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Decline in family cases going to court

Decline in family cases going to court

Decline in family cases going to court

Every quarter the Ministry of Justice publishes statistics regarding how many new Family cases were begun during the reporting period and the type of case started. The latest quarter to be published covers October to December 2023 and shows there were decreases in most family law case types, including divorce, domestic violence, public law and private law children cases. The only rise in case starts during the same period related to financial remedy case starts.

During the reporting period there were 23,517 divorce applications made under new divorce legislation which came into effect from 6 April 2022. 75% were from sole applicants and 25% from joint applicants, including those for dissolution of civil partnerships. The mean average time for divorce and annulment cases to reach the granting of the Decree Nisi/Conditional Order (the first disposal stage) was 42 weeks – this includes both old and new divorce cases, with the former covering applications which would have been made some time ago, and the latter incorporating a 20-week wait between application and the conditional order. For new cases alone, the mean average time was 37 weeks, which continues to prove that there is no such thing as a “quickie divorce”.

The number of domestic violence remedy order applications decreased by 6% compared to the equivalent quarter in 2022, while the number of orders made decreased by 8% over the same period. There were 31,604 applications and 36,584 orders made throughout 2023, down 1% and 5% respectively from 2022. Whilst these percentage decreases may appear small, they should be celebrated.

The Bar Council has also drawn attention to the fact that for 2023 as a whole, 39% of private law family cases had both the applicant and the respondent acting as litigants in person, whilst both had legal representation in only 19% of cases. Both percentages are unchanged from 2022.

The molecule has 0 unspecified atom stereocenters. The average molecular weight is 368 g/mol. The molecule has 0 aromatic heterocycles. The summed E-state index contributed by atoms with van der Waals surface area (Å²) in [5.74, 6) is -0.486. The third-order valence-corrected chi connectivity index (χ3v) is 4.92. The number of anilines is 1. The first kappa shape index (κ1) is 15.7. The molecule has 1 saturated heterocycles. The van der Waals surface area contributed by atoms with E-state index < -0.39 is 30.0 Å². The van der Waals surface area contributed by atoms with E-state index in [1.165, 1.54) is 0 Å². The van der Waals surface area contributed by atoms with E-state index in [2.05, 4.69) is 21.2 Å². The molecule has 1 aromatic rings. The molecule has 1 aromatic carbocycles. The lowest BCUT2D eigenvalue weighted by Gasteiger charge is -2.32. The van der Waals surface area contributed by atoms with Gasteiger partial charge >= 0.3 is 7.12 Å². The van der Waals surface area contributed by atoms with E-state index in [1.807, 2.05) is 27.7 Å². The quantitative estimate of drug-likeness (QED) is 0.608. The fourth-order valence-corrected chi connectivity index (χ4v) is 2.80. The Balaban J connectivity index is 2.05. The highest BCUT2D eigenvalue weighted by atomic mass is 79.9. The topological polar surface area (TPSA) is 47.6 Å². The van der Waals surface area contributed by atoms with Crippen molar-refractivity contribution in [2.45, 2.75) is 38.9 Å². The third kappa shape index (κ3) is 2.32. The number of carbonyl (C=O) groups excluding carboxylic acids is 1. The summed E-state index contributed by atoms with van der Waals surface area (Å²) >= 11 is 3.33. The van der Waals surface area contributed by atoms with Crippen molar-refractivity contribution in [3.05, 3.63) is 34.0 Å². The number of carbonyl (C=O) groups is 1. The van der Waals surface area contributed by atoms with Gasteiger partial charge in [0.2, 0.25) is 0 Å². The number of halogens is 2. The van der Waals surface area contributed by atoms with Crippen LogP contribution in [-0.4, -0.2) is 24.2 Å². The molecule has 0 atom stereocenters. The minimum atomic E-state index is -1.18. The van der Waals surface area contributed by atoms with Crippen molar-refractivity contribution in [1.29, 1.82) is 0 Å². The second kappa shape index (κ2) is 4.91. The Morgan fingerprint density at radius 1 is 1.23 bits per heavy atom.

What does acting as litigant in person mean? 

Acting as litigant in person is when you have no form of legal representation at all and you are dealing with the proceedings on your own. You are responsible for preparing documents for the court regarding your case and you will correspond directly with the other party or their legal team and the court. You also attend court hearings on your own and speak directly to the judge or magistrate about your case and the orders you would like the court to make.

Seeking legal advice at the earliest opportunity could avoid another case going to court and becoming another statistic. Court should be seen as the absolute last resort in all family cases and all forms of non-court dispute resolution should be explored first. Our experienced family law solicitors can discuss all such options and seek the best method for each client’s specific set of circumstances.

For more information or to book an initial consultation contact our family law team today at Kerseys Solicitors in Ipswich at [email protected] or telephone 01473 213311Kerseys Solicitors in Felixstowe at [email protected] on 01394 834557 or Kerseys Solicitors in Colchester at [email protected]
on 01206 584584.

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